I was reading through Apple’s newest Machine Learning Journal* entry and found this to be very interesting: users said “Hey Siri” to interact with Siri long before “Hey Siri” voice activation was even a thing. According to Apple, users would start off their Siri interactions with “Hey Siri” even when the only way to access the service was by using the iPhone’s Home button.
From the Machine Learning Journal entry:
The phrase ‘Hey Siri’ was originally chosen to be as natural as possible; in fact, it was so natural that even before this feature was introduced, users would invoke Siri using the home button and inadvertently prepend their requests with the words, ‘Hey Siri.’
That wasn’t the point of this Apple post, but it speaks to our innate desire to interact with voice assistants as if they are real people. “Hey Siri” as a voice invocation hadn’t even been introduced, and yet that’s how many of us chose to start our conversations with her.
The real point of the AI team’s blog post (i.e. journal entry) is to talk about Speaker Recognition, the field of AI dealing with recognizing who is speaking. As Apple put it:
The overall goal of speaker recognition (SR) is to ascertain the identity of a person using his or her voice. We are interested in ‘who is speaking,’ as opposed to the problem of speech recognition, which aims to ascertain ‘what was spoken.’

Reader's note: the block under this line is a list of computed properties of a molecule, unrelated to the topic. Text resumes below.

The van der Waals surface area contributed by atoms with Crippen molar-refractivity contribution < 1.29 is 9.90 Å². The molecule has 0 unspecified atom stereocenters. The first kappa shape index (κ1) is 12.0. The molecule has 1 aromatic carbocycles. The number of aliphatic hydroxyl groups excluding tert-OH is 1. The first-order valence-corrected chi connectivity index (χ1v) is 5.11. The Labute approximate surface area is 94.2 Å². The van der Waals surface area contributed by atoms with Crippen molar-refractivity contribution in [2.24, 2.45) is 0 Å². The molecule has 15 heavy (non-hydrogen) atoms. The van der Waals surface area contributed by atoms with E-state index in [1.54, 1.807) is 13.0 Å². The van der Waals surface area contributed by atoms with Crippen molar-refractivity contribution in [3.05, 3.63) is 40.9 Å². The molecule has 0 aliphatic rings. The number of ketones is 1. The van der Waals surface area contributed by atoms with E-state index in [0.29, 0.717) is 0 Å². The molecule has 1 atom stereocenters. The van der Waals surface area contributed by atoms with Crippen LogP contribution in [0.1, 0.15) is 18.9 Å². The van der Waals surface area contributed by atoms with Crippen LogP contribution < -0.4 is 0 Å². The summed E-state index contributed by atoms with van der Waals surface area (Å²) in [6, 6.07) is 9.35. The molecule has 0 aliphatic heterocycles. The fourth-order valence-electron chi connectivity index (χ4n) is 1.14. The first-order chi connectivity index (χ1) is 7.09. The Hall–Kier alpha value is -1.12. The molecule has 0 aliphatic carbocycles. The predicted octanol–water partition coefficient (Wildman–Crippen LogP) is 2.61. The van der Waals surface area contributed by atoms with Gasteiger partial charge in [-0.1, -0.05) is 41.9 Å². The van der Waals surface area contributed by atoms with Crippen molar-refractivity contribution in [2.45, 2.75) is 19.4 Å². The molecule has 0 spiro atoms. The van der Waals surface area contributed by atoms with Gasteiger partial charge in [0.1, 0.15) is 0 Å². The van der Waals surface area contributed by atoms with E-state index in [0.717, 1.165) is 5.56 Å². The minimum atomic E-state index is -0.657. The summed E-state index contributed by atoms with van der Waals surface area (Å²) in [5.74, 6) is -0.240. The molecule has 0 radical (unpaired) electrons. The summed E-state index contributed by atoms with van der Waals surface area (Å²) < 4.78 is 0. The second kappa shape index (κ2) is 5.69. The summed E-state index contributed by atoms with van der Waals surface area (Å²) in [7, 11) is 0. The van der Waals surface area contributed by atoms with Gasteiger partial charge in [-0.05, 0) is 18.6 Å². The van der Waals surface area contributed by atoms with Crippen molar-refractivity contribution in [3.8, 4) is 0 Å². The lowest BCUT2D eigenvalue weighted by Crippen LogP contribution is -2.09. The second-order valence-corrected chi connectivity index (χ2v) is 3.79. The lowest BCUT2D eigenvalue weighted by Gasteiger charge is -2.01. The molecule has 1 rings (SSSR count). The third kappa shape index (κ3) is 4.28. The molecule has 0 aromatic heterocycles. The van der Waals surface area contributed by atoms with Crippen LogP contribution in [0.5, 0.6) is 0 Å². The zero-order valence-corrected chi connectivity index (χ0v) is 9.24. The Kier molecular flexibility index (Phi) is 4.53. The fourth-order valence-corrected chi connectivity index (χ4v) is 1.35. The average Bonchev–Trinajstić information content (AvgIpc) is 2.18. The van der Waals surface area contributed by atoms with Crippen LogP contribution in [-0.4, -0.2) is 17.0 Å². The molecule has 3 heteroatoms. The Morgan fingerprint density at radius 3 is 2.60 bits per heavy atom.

This is an area where Apple’s voice assistant competitors (Amazon, Google to name two) have an edge on Apple, and this post offers insight on how Apple is working on the problem.
The blog post explains how Apple identified False Accepts (Siri responding when no one asked for her), False Rejects (Siri not responding when invoked), and Imposter Accepts (Siri responding when someone other than the device owner said “Hey Siri”). All of these instances have different challenges, and addressing any one of them affects performance in the other two areas.
Techity Gobbledy Blah
There’s a whole bunch of describing how Apple is working on Speaker Recognition, most of which is aimed at academics in the field. The company also said, however, that it’s working on improving Hey Siri performance in noisy environments such as large rooms, in the wind, and in moving vehicles.
*As you do.